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The Tyne Stop Line, which ran from the Rede Valley in Northumberland to Newcastle upon Tyne, formed part of the defences constructed to meet the threat of a Nazi invasion during World War II. Part of a network of such features, the Tyne Stop Line formed what would have been the principal defensive front for North East England against any attack coming from the north.

In the event of invasion, the intention was that the advancing German forces would have been held up at the Coquet Stop Line 30 miles to the north in Northumberland, enabling the British GHQ field army to take up positions on the Tyne. In the event of the Tyne line being overwhelmed, defending forces were to withdraw to the Derwent Stop Line, 10 miles or so to the south.

Tyne Stop Line defensive plan[]

As soon as an invasion was confirmed, members of the 280th Field Company, Royal Engineers (based in Yorskshire), would rapidly advance north via Durham, Leadgate, Ebchester and Hexham and blow up more than 100 road, rail and foot bridges on the Tyne from the Rede Valley to Scotswood. The holes for the charges were already drilled (and the traces of many can still be seen to this day). Road approaches were to be mined and blocked by craters. The major bridges at Newcastle were to be mined but not blown up until the last minute; this was to enable any withdrawal of British forces southwards. One exception was the Swing Bridge, which was to be disabled.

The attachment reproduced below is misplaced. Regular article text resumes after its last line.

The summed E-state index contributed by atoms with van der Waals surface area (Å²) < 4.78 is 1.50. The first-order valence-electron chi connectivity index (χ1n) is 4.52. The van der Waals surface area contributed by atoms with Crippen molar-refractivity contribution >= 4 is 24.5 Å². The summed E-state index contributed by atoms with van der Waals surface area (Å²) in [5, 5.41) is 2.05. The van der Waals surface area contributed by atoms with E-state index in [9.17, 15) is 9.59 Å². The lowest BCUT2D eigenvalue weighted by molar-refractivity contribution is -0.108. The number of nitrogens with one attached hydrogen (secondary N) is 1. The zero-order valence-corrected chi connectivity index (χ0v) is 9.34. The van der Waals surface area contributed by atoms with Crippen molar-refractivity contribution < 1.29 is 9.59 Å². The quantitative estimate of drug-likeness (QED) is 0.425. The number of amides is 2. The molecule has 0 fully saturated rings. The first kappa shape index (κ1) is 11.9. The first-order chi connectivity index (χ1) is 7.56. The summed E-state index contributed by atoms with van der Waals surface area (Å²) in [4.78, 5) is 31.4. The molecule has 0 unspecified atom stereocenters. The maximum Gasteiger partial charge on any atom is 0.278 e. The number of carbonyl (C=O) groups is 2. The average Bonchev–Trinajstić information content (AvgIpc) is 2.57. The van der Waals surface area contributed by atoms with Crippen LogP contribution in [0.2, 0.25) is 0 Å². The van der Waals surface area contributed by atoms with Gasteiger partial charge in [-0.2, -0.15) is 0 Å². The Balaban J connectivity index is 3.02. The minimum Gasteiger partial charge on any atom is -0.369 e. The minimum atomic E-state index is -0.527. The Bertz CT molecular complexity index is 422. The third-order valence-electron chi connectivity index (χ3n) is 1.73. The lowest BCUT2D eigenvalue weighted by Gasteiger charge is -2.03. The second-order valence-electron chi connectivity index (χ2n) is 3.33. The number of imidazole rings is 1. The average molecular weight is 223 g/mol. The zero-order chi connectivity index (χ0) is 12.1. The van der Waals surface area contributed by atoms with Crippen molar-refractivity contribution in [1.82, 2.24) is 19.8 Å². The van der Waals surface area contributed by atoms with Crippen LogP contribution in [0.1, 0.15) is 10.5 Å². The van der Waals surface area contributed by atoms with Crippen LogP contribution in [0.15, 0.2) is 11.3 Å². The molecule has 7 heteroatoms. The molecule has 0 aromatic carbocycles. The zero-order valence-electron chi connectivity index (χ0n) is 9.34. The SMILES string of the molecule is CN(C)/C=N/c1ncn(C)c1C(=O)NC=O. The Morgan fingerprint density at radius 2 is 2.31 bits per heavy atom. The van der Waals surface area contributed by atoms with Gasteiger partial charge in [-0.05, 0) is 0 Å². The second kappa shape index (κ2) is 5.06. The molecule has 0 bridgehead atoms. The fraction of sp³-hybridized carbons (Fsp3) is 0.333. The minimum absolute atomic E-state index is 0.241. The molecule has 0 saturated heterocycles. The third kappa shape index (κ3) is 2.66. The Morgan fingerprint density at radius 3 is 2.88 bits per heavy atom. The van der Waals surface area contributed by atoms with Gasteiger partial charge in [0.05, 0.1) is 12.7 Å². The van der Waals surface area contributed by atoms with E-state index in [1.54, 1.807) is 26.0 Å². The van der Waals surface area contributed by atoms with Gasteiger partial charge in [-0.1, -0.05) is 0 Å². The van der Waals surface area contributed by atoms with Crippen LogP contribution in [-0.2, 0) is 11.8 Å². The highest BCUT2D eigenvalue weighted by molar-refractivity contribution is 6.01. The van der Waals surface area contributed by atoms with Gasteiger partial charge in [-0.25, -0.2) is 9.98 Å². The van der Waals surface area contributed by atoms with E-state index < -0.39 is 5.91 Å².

Militarily Tyneside itself would be divided into eighteen districts, each with its own detailed plan of action. Beaufront Castle, between Hexham and Corbridge, was designated as the regional HQ. Industrialists met with the Regional Commissioner and the Military to arrange a scorched earth plan for Tyneside's major industries. Each was given a code word and, on receipt of their particular word, all machinery in their premises would be disabled by removing essential parts. Other signals, such as the ringing of church bells, would activate other plans: makeshift road blocks would appear all over Tyneside, in Newcastle itself at the West Road, Nuns Moor Road, Fenham Hall Drive, Shields Road, Walker Road, Heaton Road and Chillingham Road, for example; electricity would be cut by exploding charges at nodal points on the network; L.N.E.R. locomotives would disappear along country lines south of the Tyne (such as the Victoria Garesfield branch line) and then be disabled; on the Tyne and along the coast docks would be blocked and machinery disabled; fuel stores would be destroyed; the ferry landings at North and South Shields would be blown up and the ferries scuttled; and all major explosive and ammunition dumps would have their stocks either blown up or otherwise destroyed.

A network of local HQs and supply stores were set up at locations such as Manors Railway Station, the Royal Grammar School and the Newcastle Co-op premises on Newgate Street.

See also[]

British anti-invasion preparations of World War II

Public Record Office/National Archives document PRO/WO 199/1516

Tyne & Wear Archives Service document T136-102: "Home Guard Explosive Stores"

"Twentieth Century Fortifications in England" Vols 1-3, Council for British Archaeology reports 1996

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